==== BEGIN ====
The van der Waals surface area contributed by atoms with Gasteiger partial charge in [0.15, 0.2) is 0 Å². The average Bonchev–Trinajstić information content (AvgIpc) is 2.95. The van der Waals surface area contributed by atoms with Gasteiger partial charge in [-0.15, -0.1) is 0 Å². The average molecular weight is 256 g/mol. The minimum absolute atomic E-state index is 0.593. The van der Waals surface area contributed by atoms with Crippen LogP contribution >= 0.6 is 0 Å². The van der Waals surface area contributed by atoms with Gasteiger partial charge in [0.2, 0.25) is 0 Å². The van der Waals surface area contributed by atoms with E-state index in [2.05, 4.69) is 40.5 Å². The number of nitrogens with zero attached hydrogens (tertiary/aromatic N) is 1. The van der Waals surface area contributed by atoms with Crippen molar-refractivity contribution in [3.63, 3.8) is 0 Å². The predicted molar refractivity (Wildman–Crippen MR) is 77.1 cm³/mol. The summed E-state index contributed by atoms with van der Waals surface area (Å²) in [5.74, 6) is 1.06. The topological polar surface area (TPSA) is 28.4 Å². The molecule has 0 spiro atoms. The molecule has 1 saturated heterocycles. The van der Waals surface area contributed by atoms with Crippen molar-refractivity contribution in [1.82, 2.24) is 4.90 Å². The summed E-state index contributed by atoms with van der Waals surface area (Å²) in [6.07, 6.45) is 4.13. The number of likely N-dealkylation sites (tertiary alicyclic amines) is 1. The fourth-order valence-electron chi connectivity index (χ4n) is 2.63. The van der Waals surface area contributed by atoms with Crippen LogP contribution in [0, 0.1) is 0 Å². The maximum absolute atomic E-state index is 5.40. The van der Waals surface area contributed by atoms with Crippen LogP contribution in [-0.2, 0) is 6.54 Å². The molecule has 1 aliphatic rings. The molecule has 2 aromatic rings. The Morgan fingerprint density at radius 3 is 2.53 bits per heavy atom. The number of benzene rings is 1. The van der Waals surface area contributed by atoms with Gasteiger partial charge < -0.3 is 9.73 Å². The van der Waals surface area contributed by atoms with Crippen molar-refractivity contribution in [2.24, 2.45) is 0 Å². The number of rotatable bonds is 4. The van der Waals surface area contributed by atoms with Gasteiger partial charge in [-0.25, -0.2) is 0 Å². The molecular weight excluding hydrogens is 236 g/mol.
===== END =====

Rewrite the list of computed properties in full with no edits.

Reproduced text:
The van der Waals surface area contributed by atoms with Gasteiger partial charge in [0.15, 0.2) is 0 Å². The average Bonchev–Trinajstić information content (AvgIpc) is 2.95. The van der Waals surface area contributed by atoms with Gasteiger partial charge in [-0.15, -0.1) is 0 Å². The average molecular weight is 256 g/mol. The minimum absolute atomic E-state index is 0.593. The van der Waals surface area contributed by atoms with Crippen LogP contribution >= 0.6 is 0 Å². The van der Waals surface area contributed by atoms with Gasteiger partial charge in [0.2, 0.25) is 0 Å². The van der Waals surface area contributed by atoms with E-state index in [2.05, 4.69) is 40.5 Å². The number of nitrogens with zero attached hydrogens (tertiary/aromatic N) is 1. The van der Waals surface area contributed by atoms with Crippen molar-refractivity contribution in [3.63, 3.8) is 0 Å². The predicted molar refractivity (Wildman–Crippen MR) is 77.1 cm³/mol. The summed E-state index contributed by atoms with van der Waals surface area (Å²) in [5.74, 6) is 1.06. The topological polar surface area (TPSA) is 28.4 Å². The molecule has 0 spiro atoms. The molecule has 1 saturated heterocycles. The van der Waals surface area contributed by atoms with Crippen molar-refractivity contribution in [1.82, 2.24) is 4.90 Å². The summed E-state index contributed by atoms with van der Waals surface area (Å²) in [6.07, 6.45) is 4.13. The number of likely N-dealkylation sites (tertiary alicyclic amines) is 1. The fourth-order valence-electron chi connectivity index (χ4n) is 2.63. The van der Waals surface area contributed by atoms with Crippen LogP contribution in [0, 0.1) is 0 Å². The maximum absolute atomic E-state index is 5.40. The van der Waals surface area contributed by atoms with Crippen LogP contribution in [-0.2, 0) is 6.54 Å². The molecule has 1 aliphatic rings. The molecule has 2 aromatic rings. The Morgan fingerprint density at radius 3 is 2.53 bits per heavy atom. The number of benzene rings is 1. The van der Waals surface area contributed by atoms with Gasteiger partial charge < -0.3 is 9.73 Å². The van der Waals surface area contributed by atoms with Crippen molar-refractivity contribution in [2.24, 2.45) is 0 Å². The number of rotatable bonds is 4. The van der Waals surface area contributed by atoms with Gasteiger partial charge in [-0.25, -0.2) is 0 Å². The molecular weight excluding hydrogens is 236 g/mol.